- Mrs A recollected that Mr A had a fall around 16–17 December 2017, and that he had had “pain in his bottom” since 2016. However, Medical Centre 1 told HDC that Mr A provided the date of the fall as 10 February 2018. This was also documented in the ACC Injury Claim form (subsequently submitted on 19 March 2018).
8 March 2018 consultation
- On 8 March 2018, Mr A had another consultation with Dr B. The issue of constipation and soreness around Mr A’s coccygeal area was discussed again. Dr B examined Mr A’s abdomen and noted that there was no distress around the abdominal area. Dr B prescribed lactulose for Mr A and documented in the clinical notes:
“Constipation still an issue for him. [History] rather difficult but seems laxsol i tab[let] not enough [and] ii cause loose [bowel movements]. No blood seen. Good appetite, no [weight] loss. Coccyx still sore from fall. Had lactulose in the past 2010 — will try that again.”
19 March 2018 consultation
- On 19 March 2018, Mr A had another consultation with Dr B. Dr B noted that Mr A still felt sore around his tailbone after the fall and was still constipated. Dr B examined Mr A’s coccyx and abdomen and found no masses or other abnormalities. Dr B referred Mr A for an X-ray, and noted: “[I]f constipation does not settle will need referral for change bowel habit.” Dr B did not conduct a digital rectal examination (DRE) or request any blood tests.
- Dr B told HDC:
“I did not consider that blood tests were necessary at that time. [Mr A] did not present with any symptoms that suggested I should order a blood test … I did not consider that [Mr A] presented with any symptoms that suggested that such an invasive examination [rectal examination] was warranted. [Mr A’s] symptoms were consistent with an injury to his coccyx from his fall in February 2018.”
- On 20 March 2018, Mr A returned to Medical Centre 1 and spoke to a nurse about his X-ray result. The nurse told him that the X-ray showed no fracture, and recorded that Mr A asked why he was still sore if there was no fracture. The nurse advised that he might have a sprain, and that most likely the area was bruised. Mr A also asked why he was feeling nauseous all the time, and the nurse told him that constipation can bring on nausea. Mr A told the nurse that his bowels were fine. This information was recorded in the clinical notes.
24 March 2018 — consultation with Dr C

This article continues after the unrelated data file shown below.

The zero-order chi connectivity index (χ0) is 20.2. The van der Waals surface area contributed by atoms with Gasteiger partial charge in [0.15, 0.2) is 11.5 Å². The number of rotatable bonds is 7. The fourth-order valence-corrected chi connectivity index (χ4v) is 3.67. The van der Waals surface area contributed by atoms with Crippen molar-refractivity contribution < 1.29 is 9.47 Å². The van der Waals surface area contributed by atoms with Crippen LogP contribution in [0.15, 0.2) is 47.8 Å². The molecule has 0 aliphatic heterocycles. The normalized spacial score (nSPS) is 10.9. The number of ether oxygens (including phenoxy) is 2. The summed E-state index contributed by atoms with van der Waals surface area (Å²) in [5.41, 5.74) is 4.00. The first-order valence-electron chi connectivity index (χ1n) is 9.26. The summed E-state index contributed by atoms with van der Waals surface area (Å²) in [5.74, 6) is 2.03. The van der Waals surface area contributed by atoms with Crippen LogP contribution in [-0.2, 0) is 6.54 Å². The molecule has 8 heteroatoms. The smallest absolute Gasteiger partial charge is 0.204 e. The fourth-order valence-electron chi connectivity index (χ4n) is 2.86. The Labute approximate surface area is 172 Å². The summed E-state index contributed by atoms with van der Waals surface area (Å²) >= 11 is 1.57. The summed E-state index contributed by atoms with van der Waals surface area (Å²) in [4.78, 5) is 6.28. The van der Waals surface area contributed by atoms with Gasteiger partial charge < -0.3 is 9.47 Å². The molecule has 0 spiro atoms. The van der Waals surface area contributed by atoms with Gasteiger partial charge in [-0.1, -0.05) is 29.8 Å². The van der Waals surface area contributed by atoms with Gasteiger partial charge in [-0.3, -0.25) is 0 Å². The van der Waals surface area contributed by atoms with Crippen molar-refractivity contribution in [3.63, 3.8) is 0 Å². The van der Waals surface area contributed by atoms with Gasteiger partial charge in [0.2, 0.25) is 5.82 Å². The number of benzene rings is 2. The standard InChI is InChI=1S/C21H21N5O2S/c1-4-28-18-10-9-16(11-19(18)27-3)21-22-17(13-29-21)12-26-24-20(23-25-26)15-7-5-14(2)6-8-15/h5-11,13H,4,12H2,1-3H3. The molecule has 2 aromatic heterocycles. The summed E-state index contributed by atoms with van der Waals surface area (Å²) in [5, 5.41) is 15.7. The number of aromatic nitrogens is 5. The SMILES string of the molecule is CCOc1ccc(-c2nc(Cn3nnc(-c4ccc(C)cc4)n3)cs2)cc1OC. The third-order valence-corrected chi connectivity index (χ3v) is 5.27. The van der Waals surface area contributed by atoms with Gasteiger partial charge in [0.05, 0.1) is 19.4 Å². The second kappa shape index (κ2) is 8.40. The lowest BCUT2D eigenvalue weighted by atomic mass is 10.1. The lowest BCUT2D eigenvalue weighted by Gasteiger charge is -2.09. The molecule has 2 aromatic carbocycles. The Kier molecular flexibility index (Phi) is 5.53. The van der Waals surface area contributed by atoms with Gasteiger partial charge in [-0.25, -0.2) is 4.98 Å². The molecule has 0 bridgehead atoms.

- On 24 March 2018, Mr A consulted Dr C at Medical Centre 1, as Dr B was not available. Mr A’s main concern was that he was passing more wind than usual, he sometimes had diarrhoea, and he felt discomfort in his abdomen. Dr C noted Mr A’s earlier tailbone injury, and that “when [he] passed [a] motion [he] felt [his] heart racing”. Mr A told Dr C that he had had a normal bowel motion that morning. Dr C advised Mr A that if his symptoms worsened he should return and be reviewed by his usual GP. Dr C did not perform a DRE.
- Dr C told HDC that Mr A did not describe anal or rectal pain at any time during the consultation, and the main focus was that he was passing more wind than usual. She said:
“Given the information [Mr A] gave me there were no red flags such as weight loss, unexplained change in bowel habit, weakness or fatigue, blood or mucous in stool … none of the clinical guidelines recommend a rectal examination for the symptoms of flatus.”
- Dr C also told HDC:
“Given hindsight, it is unfortunate that I did not do a rectal examination at this time. However during my consultation with [Mr A] I did not believe there was sufficient reasoning to do this.”
3 April 2018 — consultation with Dr D
- On 3 April 2018, Mr A was seen by Dr D at Medical Centre 1, as Dr B was still unavailable. Dr D recorded in the clinical notes that Mr A complained of an ongoing change in his bowel habit, which had continued for five weeks, and that he had been passing more wind than usual and had diarrhoea. Dr D also noted that Mr A had no weight loss, but was feeling sick and had mild lower abdominal pain, and was taking codeine for his previous injury. Dr D examined Mr A’s abdomen and documented that it was “soft, [with] no masses, no guarding, no organome[ga]ly”.
- Dr D ordered a semi-urgent abdominal X-ray, a stool test, and blood tests, including ferritin and haemoglobin He also advised Mr A that he should return in three weeks’ time if his symptoms did not resolve. Dr D did not perform a DRE.
- Medical Centre 1 said that Mr A’s test results were normal, so did not raise any red flags, and Dr D was reassured that the change of bowel habit had been going on for only five weeks, and that Mr A had not lost any weight.
- Dr D said that he does not routinely perform a DRE when infection has not been excluded as the cause of diarrhoea. He stated:
“We have to make judgement calls about performing invasive examinations. To summarise, the following are the clinical reasons for the judgement call on that day: